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How to Beat a Bully

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How to Beat a Bully

The Issue Case Background Terminology

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Michael Alexander defeats State farm insurance


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“A lawyer who represents himself has a fool for a client.”

How did Alexander do it, and what are the implications for homeowners across North America, now that cash-strapped insurance companies are using undisclosed fine print and other tactics to diminish their obligations?

In 1996, newlyweds Todd and Julaine Deeks began building their dream home on a picturesque 22-acre country lot in Lucan, Ontario, 100 miles west of Toronto. Local entrepreneur Michael Alexander was running a real estate fund at the time, and agreed to provide the couple with a loan for construction. In return, Alexander took a mortgage on the property. Two years later, the Deeks’ marriage fell apart; they abandoned their house and went into foreclosure.To recover his investment, Alexander put the property up for sale. Then calamity struck. Just as he was about to receive a handsome offer from another couple, the house burned to the ground in the middle of the night. The cause of the fire was never determined. Stunned by this further misfortune, Alexander sought compensation from State Farm (U.S.), the company that insured the Deeks' home. He had the right to recover his loan based on something called the "standard mortgage clause." This clause has been included in every homeowner’s policy in North America for nearly a century. It gives the lender, or “mortgagee,” the right to receive first payment from the proceeds of a policy when fire destroys a home. The lender’s protection is absolute. It has to be. Without the mortgage clause guarantee, lenders wouldn’t feel secure enough to extend financing, and the housing market would collapse.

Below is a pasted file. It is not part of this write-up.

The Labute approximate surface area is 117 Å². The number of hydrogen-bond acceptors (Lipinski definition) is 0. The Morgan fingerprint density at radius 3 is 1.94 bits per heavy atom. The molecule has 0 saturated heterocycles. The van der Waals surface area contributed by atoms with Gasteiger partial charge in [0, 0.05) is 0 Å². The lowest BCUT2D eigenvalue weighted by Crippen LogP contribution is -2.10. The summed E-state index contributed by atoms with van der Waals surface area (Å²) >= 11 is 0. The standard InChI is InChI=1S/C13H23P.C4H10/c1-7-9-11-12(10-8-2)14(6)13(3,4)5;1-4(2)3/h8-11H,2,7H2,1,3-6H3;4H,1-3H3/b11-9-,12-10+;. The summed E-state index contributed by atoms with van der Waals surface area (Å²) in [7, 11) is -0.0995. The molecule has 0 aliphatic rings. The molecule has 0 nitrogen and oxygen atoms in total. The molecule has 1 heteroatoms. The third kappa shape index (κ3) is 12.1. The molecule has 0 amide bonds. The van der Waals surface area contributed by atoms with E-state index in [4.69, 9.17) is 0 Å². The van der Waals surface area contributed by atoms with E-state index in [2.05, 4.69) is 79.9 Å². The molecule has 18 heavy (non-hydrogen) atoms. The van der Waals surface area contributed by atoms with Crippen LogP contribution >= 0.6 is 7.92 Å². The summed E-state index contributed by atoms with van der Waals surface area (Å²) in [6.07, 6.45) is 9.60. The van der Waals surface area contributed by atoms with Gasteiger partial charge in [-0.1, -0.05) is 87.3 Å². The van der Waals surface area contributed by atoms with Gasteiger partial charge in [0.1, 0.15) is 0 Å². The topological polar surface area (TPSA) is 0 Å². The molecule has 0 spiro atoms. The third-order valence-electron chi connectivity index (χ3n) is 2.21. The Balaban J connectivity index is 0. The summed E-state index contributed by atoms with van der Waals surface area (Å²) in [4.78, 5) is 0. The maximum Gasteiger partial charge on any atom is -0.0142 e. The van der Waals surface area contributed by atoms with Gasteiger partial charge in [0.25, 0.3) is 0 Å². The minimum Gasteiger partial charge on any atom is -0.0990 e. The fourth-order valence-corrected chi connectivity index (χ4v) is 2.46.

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CASE BACKGROUND

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The case of Michael Alexander v. State Farm is a remarkable exception to that old adage. Armed with little more than a law degree and a library card, Alexander battled a multi-national insurance company and its cadre of attorneys all the way up to the Supreme Court of Canada – and prevailed. He won the right to be compensated as the mortgage holder for a house that was engulfed by flames while insured by State Farm.

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Alexander submitted his claim to the Illinois-based insurance giant. But State Farm, perhaps assuming that a young businessman in rural Ontario wouldn’t have the resources to fight them, decided to test the limits of the clause. They refused to pay Alexander, arguing that the clause didn’t apply to houses that were – however temporarily – empty. The implications were astounding. If State Farm got away with this argument, not only would Alexander lose his investment, but homeowners would also be forced to buy extra insurance to protect lenders. The cost of securing a home would skyrocket, and insurance companies would reap an enormous windfall. Alexander retained a top Toronto litigation firm and took State Farm to court. He won, but the insurance company appealed and persuaded the Ontario Court of Appeal to overturn the decision.

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Nonetheless, against the odds, the Supreme Court not only agreed to hear the case but also did so on a rush basis due the harmful impact it could have on the housing market and the economy as a whole. Alexander was now under immense pressure. If he lost the appeal, he would have to declare bankruptcy and his name would be on a case that would cost homeowner's countless millions. Friends and colleagues upped the pressure, warning that he couldn’t succeed alone against a corporation with annual revenues of $58 billion. To gain an advantage in this David and Goliath contest, Alexander developed a communications strategy based on irony aimed at turning his presumed weaknesses into strengths.